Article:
The Rising Of The Revenant: Medieval Zombies As Ostension
During the mid-to-latter years of the 12th century respected chroniclers working in cathedrals and monasteries across England began writing, in all seriousness, about corpses rising from their graves to wander through the streets of towns spreading pestilence and death in their wake. Similar accounts popped up as late as 1370 AD in continental Europe. To the modern reader, these accounts sound uncomfortably similar to the tales of zombie plagues familiar to all who read about it in novels or seeing it on television and at the movies. So, what was happening 850 years ago? Did parts of England actually have a real problem with the walking dead? Was it a form of ‘moral panic’ or mass hysteria? Or was it even what modern folklorists would call ‘ostension’ or an urban legend?
William of Newburgh ( Public Domain )
William Of Newburgh
The most prolific and detailed author of these accounts was the Augustinian canon and chronicler William Parvus (1135?-1198), a man better known to history as William of Newburgh, after Newburgh Priory in North Yorkshire, where he lived and worked. He said: “ It would not be easy to believe the corpses of the dead should sally (I know not by what agency) from their graves, and should wander about to the terror or destruction of the living, and again return to the tomb, which of its own accord spontaneously opened to receive them, did not frequent examples, occurring in our own times, suffice to establish this fact, to the truth of which there is abundant testimony ”. He went on the say: “ were I to write down all the instances of this kind which I have ascertained to have befallen in our times, the undertaking would be beyond measure laborious and troublesome ,” and added, in a reference to another incident, that Bishop Hugh of Lincoln had been warned “ such things often happened in England…” In other words William of Newburgh was of the opinion these reports of the undead were not just reliable and accurate but also widespread – a plague of zombies in fact.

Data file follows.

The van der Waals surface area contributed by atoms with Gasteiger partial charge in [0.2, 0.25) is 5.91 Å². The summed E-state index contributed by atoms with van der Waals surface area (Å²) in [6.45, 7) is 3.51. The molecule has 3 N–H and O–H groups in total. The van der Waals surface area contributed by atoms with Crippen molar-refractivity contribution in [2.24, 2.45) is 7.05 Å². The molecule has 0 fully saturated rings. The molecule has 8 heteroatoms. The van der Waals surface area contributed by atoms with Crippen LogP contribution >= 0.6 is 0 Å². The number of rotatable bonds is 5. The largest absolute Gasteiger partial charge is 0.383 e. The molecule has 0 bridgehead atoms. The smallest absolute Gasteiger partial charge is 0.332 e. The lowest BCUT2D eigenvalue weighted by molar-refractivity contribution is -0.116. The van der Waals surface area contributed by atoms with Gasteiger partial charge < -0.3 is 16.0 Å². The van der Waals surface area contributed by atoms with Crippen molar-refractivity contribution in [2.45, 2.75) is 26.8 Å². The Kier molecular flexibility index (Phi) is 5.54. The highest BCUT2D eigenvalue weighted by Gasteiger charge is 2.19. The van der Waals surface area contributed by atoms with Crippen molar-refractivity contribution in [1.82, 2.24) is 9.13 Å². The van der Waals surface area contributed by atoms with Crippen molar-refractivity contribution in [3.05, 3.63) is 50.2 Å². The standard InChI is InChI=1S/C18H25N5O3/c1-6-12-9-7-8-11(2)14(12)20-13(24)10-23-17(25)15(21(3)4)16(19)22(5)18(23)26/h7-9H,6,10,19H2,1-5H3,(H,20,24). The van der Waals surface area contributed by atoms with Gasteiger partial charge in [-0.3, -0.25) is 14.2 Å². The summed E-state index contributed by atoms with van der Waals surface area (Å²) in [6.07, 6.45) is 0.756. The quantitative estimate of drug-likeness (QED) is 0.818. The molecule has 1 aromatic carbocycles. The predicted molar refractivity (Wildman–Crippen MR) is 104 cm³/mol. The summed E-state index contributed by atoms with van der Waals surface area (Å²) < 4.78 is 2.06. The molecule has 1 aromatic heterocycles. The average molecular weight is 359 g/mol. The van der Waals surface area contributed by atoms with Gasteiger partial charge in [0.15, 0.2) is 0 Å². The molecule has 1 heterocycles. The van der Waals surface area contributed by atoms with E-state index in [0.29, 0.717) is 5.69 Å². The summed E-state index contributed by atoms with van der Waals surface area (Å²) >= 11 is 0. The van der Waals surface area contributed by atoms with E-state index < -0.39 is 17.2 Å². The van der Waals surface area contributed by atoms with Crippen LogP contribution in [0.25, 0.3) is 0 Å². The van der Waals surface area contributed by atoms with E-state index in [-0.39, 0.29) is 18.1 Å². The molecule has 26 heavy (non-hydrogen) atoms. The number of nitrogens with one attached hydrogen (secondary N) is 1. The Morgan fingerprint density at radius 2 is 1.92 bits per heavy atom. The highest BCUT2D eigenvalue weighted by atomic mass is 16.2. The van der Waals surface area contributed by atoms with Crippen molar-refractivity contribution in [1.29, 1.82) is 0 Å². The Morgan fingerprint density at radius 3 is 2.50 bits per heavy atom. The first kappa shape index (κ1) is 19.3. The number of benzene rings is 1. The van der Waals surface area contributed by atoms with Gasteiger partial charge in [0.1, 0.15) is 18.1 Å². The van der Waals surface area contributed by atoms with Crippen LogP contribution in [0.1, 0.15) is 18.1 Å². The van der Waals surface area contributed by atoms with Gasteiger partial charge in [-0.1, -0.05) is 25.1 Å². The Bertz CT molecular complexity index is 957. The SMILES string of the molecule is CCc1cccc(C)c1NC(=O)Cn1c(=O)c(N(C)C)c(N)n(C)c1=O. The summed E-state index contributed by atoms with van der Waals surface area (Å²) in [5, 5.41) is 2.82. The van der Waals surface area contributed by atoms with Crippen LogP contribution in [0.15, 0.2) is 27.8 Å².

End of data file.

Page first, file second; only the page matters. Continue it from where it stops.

Anne Boleyn in the Tower by Edouard Cibot (1799–1877) ( Public Domain )
A Variety Of Undead
Who or what were these undead creatures? The term used almost universally by the English chroniclers of that era was ‘revenant’ but what is a revenant? Setting the term into some context, to people living in the Middle Ages, the supernatural threats they believed they faced included, firstly, demons, imps and devils – all agents of the Christian church’s arch-enemy Satan
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Charles Christian is a UK-based journalist, author, and radio show host who writes and talks about folklore and the occult. He blogs at www.UrbanFantasist.com, his Weird Tales Radio Show is at www.WeirdTalesRadio.com, and he is on Twitter at @ChristianUncut